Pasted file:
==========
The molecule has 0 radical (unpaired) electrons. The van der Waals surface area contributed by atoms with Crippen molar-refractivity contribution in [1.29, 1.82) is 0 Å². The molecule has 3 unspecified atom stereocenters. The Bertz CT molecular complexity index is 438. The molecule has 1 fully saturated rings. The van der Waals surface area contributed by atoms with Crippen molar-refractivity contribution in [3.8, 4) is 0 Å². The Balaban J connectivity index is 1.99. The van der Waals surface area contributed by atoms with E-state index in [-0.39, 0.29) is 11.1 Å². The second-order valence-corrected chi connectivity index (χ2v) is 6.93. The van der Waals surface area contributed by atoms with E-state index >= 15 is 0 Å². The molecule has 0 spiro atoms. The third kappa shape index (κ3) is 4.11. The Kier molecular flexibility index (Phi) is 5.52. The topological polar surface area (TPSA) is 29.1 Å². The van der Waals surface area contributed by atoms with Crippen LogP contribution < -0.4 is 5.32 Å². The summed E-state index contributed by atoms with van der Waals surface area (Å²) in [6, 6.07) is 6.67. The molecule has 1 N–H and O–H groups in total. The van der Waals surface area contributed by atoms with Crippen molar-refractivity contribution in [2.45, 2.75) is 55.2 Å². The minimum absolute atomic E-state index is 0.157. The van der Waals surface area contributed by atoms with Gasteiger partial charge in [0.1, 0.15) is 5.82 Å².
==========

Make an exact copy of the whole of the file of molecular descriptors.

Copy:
The molecule has 0 radical (unpaired) electrons. The van der Waals surface area contributed by atoms with Crippen molar-refractivity contribution in [1.29, 1.82) is 0 Å². The molecule has 3 unspecified atom stereocenters. The Bertz CT molecular complexity index is 438. The molecule has 1 fully saturated rings. The van der Waals surface area contributed by atoms with Crippen molar-refractivity contribution in [3.8, 4) is 0 Å². The Balaban J connectivity index is 1.99. The van der Waals surface area contributed by atoms with E-state index in [-0.39, 0.29) is 11.1 Å². The second-order valence-corrected chi connectivity index (χ2v) is 6.93. The van der Waals surface area contributed by atoms with E-state index >= 15 is 0 Å². The molecule has 0 spiro atoms. The third kappa shape index (κ3) is 4.11. The Kier molecular flexibility index (Phi) is 5.52. The topological polar surface area (TPSA) is 29.1 Å². The van der Waals surface area contributed by atoms with Crippen LogP contribution < -0.4 is 5.32 Å². The summed E-state index contributed by atoms with van der Waals surface area (Å²) in [6, 6.07) is 6.67. The molecule has 1 N–H and O–H groups in total. The van der Waals surface area contributed by atoms with Crippen molar-refractivity contribution in [2.45, 2.75) is 55.2 Å². The minimum absolute atomic E-state index is 0.157. The van der Waals surface area contributed by atoms with Gasteiger partial charge in [0.1, 0.15) is 5.82 Å².